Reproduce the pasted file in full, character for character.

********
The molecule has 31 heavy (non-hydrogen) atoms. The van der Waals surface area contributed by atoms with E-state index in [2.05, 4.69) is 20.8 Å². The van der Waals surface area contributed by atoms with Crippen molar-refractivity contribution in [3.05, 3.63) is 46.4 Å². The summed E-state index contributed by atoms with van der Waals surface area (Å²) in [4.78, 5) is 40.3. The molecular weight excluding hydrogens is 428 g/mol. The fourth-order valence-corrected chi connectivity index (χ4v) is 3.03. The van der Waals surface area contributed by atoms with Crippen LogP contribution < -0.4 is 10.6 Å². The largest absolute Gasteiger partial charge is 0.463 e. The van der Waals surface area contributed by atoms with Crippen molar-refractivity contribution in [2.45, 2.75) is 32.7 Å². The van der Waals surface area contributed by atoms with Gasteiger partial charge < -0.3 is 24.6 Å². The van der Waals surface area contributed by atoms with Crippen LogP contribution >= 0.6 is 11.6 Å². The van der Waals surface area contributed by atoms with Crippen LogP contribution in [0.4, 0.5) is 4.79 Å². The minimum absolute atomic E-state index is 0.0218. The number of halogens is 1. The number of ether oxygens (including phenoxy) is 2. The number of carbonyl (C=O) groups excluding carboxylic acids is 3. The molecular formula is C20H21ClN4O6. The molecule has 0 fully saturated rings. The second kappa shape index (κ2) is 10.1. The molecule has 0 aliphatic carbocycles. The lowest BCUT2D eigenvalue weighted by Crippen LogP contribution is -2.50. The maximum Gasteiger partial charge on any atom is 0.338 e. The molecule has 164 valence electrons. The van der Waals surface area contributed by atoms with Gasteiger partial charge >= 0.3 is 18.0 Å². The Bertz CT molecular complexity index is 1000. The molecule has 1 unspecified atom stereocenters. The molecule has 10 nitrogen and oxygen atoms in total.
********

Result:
The molecule has 31 heavy (non-hydrogen) atoms. The van der Waals surface area contributed by atoms with E-state index in [2.05, 4.69) is 20.8 Å². The van der Waals surface area contributed by atoms with Crippen molar-refractivity contribution in [3.05, 3.63) is 46.4 Å². The summed E-state index contributed by atoms with van der Waals surface area (Å²) in [4.78, 5) is 40.3. The molecular weight excluding hydrogens is 428 g/mol. The fourth-order valence-corrected chi connectivity index (χ4v) is 3.03. The van der Waals surface area contributed by atoms with Crippen LogP contribution < -0.4 is 10.6 Å². The largest absolute Gasteiger partial charge is 0.463 e. The van der Waals surface area contributed by atoms with Crippen molar-refractivity contribution in [2.45, 2.75) is 32.7 Å². The van der Waals surface area contributed by atoms with Gasteiger partial charge < -0.3 is 24.6 Å². The van der Waals surface area contributed by atoms with Crippen LogP contribution >= 0.6 is 11.6 Å². The van der Waals surface area contributed by atoms with Crippen LogP contribution in [0.4, 0.5) is 4.79 Å². The minimum absolute atomic E-state index is 0.0218. The number of halogens is 1. The number of ether oxygens (including phenoxy) is 2. The number of carbonyl (C=O) groups excluding carboxylic acids is 3. The molecular formula is C20H21ClN4O6. The molecule has 0 fully saturated rings. The second kappa shape index (κ2) is 10.1. The molecule has 0 aliphatic carbocycles. The lowest BCUT2D eigenvalue weighted by Crippen LogP contribution is -2.50. The maximum Gasteiger partial charge on any atom is 0.338 e. The molecule has 164 valence electrons. The van der Waals surface area contributed by atoms with Gasteiger partial charge >= 0.3 is 18.0 Å². The Bertz CT molecular complexity index is 1000. The molecule has 1 unspecified atom stereocenters. The molecule has 10 nitrogen and oxygen atoms in total.